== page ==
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Transcendent

by B.A. Nilsson on August 8, 2012

Lost in the Stars
Music by Kurt Weill, libretto by Maxwell Anderson, directed by Tazewell Thompson, Glimmerglass Festival, through Aug. 25

Glimmerglass Festival's LOST IN THE STARS

 

As the second act of Lost in the Stars gains momentum, Stephen Kumalo, an Anglican priest, faces a moral dilemma that threatens the foundation of his faith. “O Tixo, Tixo, Help Me!” he sings, and as rendered by bass-baritone Eric Owens, it’s a nuanced, soul-stirring number.

Owens has a voice that can penetrate into the rearmost recesses of the Alice Busch Theater, and there are thrilling moments in the show when he pulls out all stops and his rich, warm thunder envelops you with stirring emotion. But the most compelling moments come when he drops to a husky pianissimo, whispering, as it seems, his plaint.

He’s also an outstanding actor. The character of Kumalo begins the show with a sense of himself as a man of the world, but, as he journeys through Johannesburg in search of his son, his sparkling innocence gets hammered out of him. By the end of the first act, when he sings the title song, Kumalo still has a measure of hope. By the devastating end of act two, he will need to rebuild his sense of everything.

Lost in the Stars premiered on Broadway in 1949, and was composer Kurt Weill’s final show and final collaboration with librettist Maxwell Anderson, with whom he’d written the successful Knickerbocker Holiday a decade earlier. Based on Alan Paton’s novel Cry, the Beloved Country, it’s the story of a racially divided society on the brink of apartheid as exemplified by the travails of two families.

Anderson’s lyrics celebrate much of the book’s poetry, and Weill fashioned a score that transcended the expectations of both Broadway and opera—something that wasn’t foreign to the show going audience of the time, with works by Menotti and Blitzstein on Broadway at the time.

Michael Mitchell’s boxlike set of corrugated roofing tin becomes each of a variety of locations with the addition of a few furniture pieces. When, toward the opening, it was transformed into a train through clever lighting (by Robert Wierzel), I was sucked into its magic. And when, at the first act’s end, Owen sang the title song as the set vanished into a void of stars, I completely succumbed to what, in less-skilled hands, could have been a silly effect.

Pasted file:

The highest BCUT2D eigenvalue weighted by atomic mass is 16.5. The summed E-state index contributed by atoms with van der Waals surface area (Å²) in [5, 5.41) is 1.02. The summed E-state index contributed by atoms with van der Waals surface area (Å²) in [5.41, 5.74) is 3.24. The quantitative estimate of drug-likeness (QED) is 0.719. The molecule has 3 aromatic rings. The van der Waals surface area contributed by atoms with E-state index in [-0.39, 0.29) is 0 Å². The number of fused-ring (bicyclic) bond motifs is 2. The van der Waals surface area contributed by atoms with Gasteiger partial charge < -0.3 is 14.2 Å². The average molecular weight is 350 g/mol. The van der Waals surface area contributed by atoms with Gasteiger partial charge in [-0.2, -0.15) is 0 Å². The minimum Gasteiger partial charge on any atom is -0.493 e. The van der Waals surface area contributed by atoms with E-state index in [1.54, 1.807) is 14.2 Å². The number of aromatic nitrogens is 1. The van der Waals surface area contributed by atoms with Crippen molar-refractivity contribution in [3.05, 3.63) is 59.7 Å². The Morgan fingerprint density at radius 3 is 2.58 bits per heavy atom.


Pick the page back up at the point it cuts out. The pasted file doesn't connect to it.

Tenor Sean Panikkar gave brilliant voice to the enigmatic role of the Speaker. When the superb chorus eventually erupts into the anthemic “Cry, the Beloved Country,” the searing effect is aided by a pentatonic feel—and a chorus that splits and unifies, splits and unifies, with Panikkar, vocally leading the way, revealed as the voice of the country itself.

Kumalo’s son has a pregnant girlfriend, Irina, and Irina has two terrific numbers–“Trouble Man” and the lovely “Stay Well,” sung with poise and beauty by mezzo-soprano Brandy Lynn Hawkins.

Wynn Harmon, who performs a comedy role in Glimmerglass’s concurrent The Music Man, is Kumalo’s white antagonist, James Jarvis, and sneaks up on you with a compelling, climactic monologue, also showing skilled dialect work.

Nothing wins an audience roar as effectively as a talented kid, and young Caleb McLaughlin, as Alex, gets his big moment with the song “Big Black Mole,” itself a fond reworking of the old “Drill, Ye Tarriers.” He does an amazing job both singing and dancing.

Conductor John DeMain and the Glimmerglass Festival Orchestra are also among the stars of the show, an excellent ensemble giving life to an excellent score.

Todd Duncan starred in the original, and he’d been Gershwin’s original Porgy as well. In an unfortunate parallel, there was little access to big opera for black singers when Lost in the Stars premiered. It soon changed, and we have in Owens a Met Opera star bringing a powerful presence to a piece that won’t lose its relevance in my lifetime, I fear. But it’s a star turn for Owens, a must-see, the highest point, I promise you, of your theatergoing year.